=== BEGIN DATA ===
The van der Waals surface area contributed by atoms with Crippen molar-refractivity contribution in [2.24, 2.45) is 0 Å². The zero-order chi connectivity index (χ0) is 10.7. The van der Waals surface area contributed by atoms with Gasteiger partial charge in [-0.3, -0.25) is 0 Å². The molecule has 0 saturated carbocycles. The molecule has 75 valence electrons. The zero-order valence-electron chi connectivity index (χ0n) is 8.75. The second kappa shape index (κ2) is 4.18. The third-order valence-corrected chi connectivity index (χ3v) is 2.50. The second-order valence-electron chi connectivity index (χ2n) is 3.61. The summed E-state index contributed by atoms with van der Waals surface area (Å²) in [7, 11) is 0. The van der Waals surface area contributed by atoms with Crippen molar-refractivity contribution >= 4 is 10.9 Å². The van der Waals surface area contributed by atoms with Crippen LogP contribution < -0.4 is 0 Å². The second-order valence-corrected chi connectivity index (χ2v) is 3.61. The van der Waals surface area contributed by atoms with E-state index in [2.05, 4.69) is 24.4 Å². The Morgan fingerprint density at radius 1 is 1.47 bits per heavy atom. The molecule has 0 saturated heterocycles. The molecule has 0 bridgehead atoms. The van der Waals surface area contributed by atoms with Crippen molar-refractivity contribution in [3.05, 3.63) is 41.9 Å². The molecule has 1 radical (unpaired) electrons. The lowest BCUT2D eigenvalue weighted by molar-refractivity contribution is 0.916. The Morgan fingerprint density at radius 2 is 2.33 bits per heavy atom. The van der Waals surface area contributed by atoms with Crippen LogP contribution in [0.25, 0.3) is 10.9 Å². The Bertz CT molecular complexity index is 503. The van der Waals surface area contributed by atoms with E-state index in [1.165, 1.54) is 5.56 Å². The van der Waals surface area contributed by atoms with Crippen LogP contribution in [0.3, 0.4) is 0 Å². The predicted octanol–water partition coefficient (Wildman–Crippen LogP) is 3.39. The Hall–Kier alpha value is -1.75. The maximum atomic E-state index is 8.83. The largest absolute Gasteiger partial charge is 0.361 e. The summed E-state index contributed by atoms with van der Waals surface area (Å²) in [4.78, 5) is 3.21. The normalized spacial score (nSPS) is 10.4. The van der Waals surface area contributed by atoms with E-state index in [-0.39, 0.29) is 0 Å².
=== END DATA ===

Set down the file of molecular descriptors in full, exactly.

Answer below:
The van der Waals surface area contributed by atoms with Crippen molar-refractivity contribution in [2.24, 2.45) is 0 Å². The zero-order chi connectivity index (χ0) is 10.7. The van der Waals surface area contributed by atoms with Gasteiger partial charge in [-0.3, -0.25) is 0 Å². The molecule has 0 saturated carbocycles. The molecule has 75 valence electrons. The zero-order valence-electron chi connectivity index (χ0n) is 8.75. The second kappa shape index (κ2) is 4.18. The third-order valence-corrected chi connectivity index (χ3v) is 2.50. The second-order valence-electron chi connectivity index (χ2n) is 3.61. The summed E-state index contributed by atoms with van der Waals surface area (Å²) in [7, 11) is 0. The van der Waals surface area contributed by atoms with Crippen molar-refractivity contribution >= 4 is 10.9 Å². The van der Waals surface area contributed by atoms with Crippen LogP contribution < -0.4 is 0 Å². The second-order valence-corrected chi connectivity index (χ2v) is 3.61. The van der Waals surface area contributed by atoms with E-state index in [2.05, 4.69) is 24.4 Å². The Morgan fingerprint density at radius 1 is 1.47 bits per heavy atom. The molecule has 0 saturated heterocycles. The molecule has 0 bridgehead atoms. The van der Waals surface area contributed by atoms with Crippen molar-refractivity contribution in [3.05, 3.63) is 41.9 Å². The molecule has 1 radical (unpaired) electrons. The lowest BCUT2D eigenvalue weighted by molar-refractivity contribution is 0.916. The Morgan fingerprint density at radius 2 is 2.33 bits per heavy atom. The van der Waals surface area contributed by atoms with Crippen LogP contribution in [0.25, 0.3) is 10.9 Å². The Bertz CT molecular complexity index is 503. The van der Waals surface area contributed by atoms with E-state index in [1.165, 1.54) is 5.56 Å². The van der Waals surface area contributed by atoms with Crippen LogP contribution in [0.3, 0.4) is 0 Å². The predicted octanol–water partition coefficient (Wildman–Crippen LogP) is 3.39. The Hall–Kier alpha value is -1.75. The maximum atomic E-state index is 8.83. The largest absolute Gasteiger partial charge is 0.361 e. The summed E-state index contributed by atoms with van der Waals surface area (Å²) in [4.78, 5) is 3.21. The normalized spacial score (nSPS) is 10.4. The van der Waals surface area contributed by atoms with E-state index in [-0.39, 0.29) is 0 Å².